- Even after maintaining good oral hygiene you may feel the presence of foul breath.
- Salivary gland infection can cause difficulty in mouth opening known as trismus.
- Pain due to infection makes mouth opening difficult and simple tasks like eating and talking can cause pain.
- If there is an abscess due to infection, then pus could ooze out from the region where the salivary gland duct opens into the mouth.
- You may experience mild fever due to infection. If you experience high fever or chills, then it may be a sign of an emergency.
The symptoms of salivary gland can coincide with other similar conditions, but in any case, you should contact your doctor immediately for the next line of treatment.
If you experience high fever, difficulty in breathing or swallowing, then you may need emergency treatment.
Diagnosis of salivary gland infection
Presence of pus near the location of salivary gland or the region being tender to touch is an indication of bacterial infection.
Certain imaging tests which help analyze the glands better and help pinpoint the cause of infection are
- MRI scan
- CT scan
A biopsy is also done at times to diagnose if bacteria or viruses caused the infection.
Salivary gland infection resolves on their own in some cases, and you may not need any medications.
Different types of salivary infection are treated differently depending on the cause.
- In the case of a bacterial infection, your dentist will suggest antibiotics
- Viral infections resolve on their own, and there are no specific medications. But anti-virals can help manage symptoms of influenza, HIV, and herpes
- In the case of stones or tumors in the salivary gland, you may need surgery to treat the cause. You may require surgery even in the case of narrow salivary ducts obstructing the flow of saliva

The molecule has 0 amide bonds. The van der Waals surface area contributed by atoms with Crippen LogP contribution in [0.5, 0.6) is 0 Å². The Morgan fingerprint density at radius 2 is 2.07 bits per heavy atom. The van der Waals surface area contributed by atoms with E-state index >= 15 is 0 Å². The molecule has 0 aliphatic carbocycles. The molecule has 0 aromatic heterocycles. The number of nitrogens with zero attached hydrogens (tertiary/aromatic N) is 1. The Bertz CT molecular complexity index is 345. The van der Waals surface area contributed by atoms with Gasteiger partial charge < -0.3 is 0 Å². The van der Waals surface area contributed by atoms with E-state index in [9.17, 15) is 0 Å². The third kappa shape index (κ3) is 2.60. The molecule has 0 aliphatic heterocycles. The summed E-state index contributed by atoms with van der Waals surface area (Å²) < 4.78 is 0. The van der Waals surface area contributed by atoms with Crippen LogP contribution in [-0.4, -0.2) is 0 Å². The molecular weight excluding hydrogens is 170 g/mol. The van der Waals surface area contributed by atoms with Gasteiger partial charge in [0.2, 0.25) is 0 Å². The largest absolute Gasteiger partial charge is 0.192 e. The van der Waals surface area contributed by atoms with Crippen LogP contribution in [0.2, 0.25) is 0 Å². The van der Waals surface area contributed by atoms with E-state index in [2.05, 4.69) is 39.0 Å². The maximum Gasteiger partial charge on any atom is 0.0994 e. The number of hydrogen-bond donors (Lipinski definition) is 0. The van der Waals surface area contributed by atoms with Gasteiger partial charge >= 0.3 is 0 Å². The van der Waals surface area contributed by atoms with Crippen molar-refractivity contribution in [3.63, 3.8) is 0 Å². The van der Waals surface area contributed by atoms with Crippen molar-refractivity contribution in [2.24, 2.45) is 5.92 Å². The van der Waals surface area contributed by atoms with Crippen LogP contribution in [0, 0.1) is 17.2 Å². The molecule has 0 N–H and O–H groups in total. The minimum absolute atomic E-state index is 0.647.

- In case of abscess formation due to infection, your dentist will open the abscess and drain the pus (2)
Tips to prevent salivary gland infection
Brush your teeth twice daily and floss every day. Also, using an antibacterial mouth rinse can help prevent infection of the salivary glands.
Also visit your dentist twice yearly, your dentist will be able to detect any abnormality in the initial stages itself.
Drink lots of water and stay hydrated. Dehydration reduces the flow of saliva and increases the chances of infection of the salivary gland.
Mumps vaccine can prevent mumps infection. Mumps causes infection of the parotid gland. If a person has taken the MMR (Measles, Mumps, and Rubella) vaccine during childhood, he should do so again during adulthood.
Smoking causes dry mouth due to which there is a decrease in the production of saliva. Dry mouth makes the oral cavity prone to infections by affecting salivary flow.
Over to you
Salivary gland infections are treatable. Just do your part by staying dehydrated, going for a dental check-up every six months and maintaining good oral hygiene.
If you are diabetic or have some other condition then take your medicines on time and follow your physician’s instructions to avoid serious infections of salivary glands and in general.